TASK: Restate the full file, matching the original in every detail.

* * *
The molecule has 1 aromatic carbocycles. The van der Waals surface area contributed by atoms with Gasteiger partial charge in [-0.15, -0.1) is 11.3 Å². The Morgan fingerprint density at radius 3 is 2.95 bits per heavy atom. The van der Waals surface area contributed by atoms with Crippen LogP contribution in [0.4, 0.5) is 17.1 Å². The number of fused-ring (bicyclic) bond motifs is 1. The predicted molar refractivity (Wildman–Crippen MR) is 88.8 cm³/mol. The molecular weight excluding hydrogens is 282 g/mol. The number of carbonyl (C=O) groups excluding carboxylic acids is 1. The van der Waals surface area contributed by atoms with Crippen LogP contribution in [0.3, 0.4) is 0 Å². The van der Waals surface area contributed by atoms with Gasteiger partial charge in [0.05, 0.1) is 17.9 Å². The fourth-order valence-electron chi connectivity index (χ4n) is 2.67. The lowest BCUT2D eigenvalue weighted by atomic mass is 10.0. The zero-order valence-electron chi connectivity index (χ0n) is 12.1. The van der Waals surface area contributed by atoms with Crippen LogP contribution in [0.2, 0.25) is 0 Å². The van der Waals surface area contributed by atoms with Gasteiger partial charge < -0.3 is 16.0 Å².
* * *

The molecule has 1 aromatic carbocycles. The van der Waals surface area contributed by atoms with Gasteiger partial charge in [-0.15, -0.1) is 11.3 Å². The Morgan fingerprint density at radius 3 is 2.95 bits per heavy atom. The van der Waals surface area contributed by atoms with Crippen LogP contribution in [0.4, 0.5) is 17.1 Å². The number of fused-ring (bicyclic) bond motifs is 1. The predicted molar refractivity (Wildman–Crippen MR) is 88.8 cm³/mol. The molecular weight excluding hydrogens is 282 g/mol. The number of carbonyl (C=O) groups excluding carboxylic acids is 1. The van der Waals surface area contributed by atoms with Crippen LogP contribution in [0.3, 0.4) is 0 Å². The van der Waals surface area contributed by atoms with Gasteiger partial charge in [0.05, 0.1) is 17.9 Å². The fourth-order valence-electron chi connectivity index (χ4n) is 2.67. The lowest BCUT2D eigenvalue weighted by atomic mass is 10.0. The zero-order valence-electron chi connectivity index (χ0n) is 12.1. The van der Waals surface area contributed by atoms with Crippen LogP contribution in [0.2, 0.25) is 0 Å². The van der Waals surface area contributed by atoms with Gasteiger partial charge < -0.3 is 16.0 Å².